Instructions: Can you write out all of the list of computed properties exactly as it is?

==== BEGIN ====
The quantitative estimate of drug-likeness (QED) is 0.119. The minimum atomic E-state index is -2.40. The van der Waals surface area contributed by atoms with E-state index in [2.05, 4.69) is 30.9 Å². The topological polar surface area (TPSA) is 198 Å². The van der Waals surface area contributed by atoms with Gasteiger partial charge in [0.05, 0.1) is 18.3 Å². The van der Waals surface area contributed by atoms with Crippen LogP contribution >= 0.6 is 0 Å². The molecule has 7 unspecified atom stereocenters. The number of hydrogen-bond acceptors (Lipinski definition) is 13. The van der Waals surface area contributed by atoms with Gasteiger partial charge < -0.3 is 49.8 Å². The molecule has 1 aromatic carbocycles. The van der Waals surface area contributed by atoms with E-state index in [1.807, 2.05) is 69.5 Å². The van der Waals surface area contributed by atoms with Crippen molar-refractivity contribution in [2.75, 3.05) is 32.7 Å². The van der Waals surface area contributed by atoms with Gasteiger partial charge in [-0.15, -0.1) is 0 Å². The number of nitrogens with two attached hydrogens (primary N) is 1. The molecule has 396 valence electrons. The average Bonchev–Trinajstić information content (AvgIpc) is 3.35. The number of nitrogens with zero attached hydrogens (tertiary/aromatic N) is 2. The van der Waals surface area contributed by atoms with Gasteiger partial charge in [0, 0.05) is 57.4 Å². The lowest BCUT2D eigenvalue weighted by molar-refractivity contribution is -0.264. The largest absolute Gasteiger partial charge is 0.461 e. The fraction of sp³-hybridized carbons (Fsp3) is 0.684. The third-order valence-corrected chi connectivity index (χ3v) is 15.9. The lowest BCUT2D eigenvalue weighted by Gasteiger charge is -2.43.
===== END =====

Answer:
The quantitative estimate of drug-likeness (QED) is 0.119. The minimum atomic E-state index is -2.40. The van der Waals surface area contributed by atoms with E-state index in [2.05, 4.69) is 30.9 Å². The topological polar surface area (TPSA) is 198 Å². The van der Waals surface area contributed by atoms with Gasteiger partial charge in [0.05, 0.1) is 18.3 Å². The van der Waals surface area contributed by atoms with Crippen LogP contribution >= 0.6 is 0 Å². The molecule has 7 unspecified atom stereocenters. The number of hydrogen-bond acceptors (Lipinski definition) is 13. The van der Waals surface area contributed by atoms with Gasteiger partial charge < -0.3 is 49.8 Å². The molecule has 1 aromatic carbocycles. The van der Waals surface area contributed by atoms with E-state index in [1.807, 2.05) is 69.5 Å². The van der Waals surface area contributed by atoms with Crippen molar-refractivity contribution in [2.75, 3.05) is 32.7 Å². The van der Waals surface area contributed by atoms with Gasteiger partial charge in [-0.15, -0.1) is 0 Å². The number of nitrogens with two attached hydrogens (primary N) is 1. The molecule has 396 valence electrons. The average Bonchev–Trinajstić information content (AvgIpc) is 3.35. The number of nitrogens with zero attached hydrogens (tertiary/aromatic N) is 2. The van der Waals surface area contributed by atoms with Gasteiger partial charge in [0, 0.05) is 57.4 Å². The lowest BCUT2D eigenvalue weighted by molar-refractivity contribution is -0.264. The largest absolute Gasteiger partial charge is 0.461 e. The fraction of sp³-hybridized carbons (Fsp3) is 0.684. The third-order valence-corrected chi connectivity index (χ3v) is 15.9. The lowest BCUT2D eigenvalue weighted by Gasteiger charge is -2.43.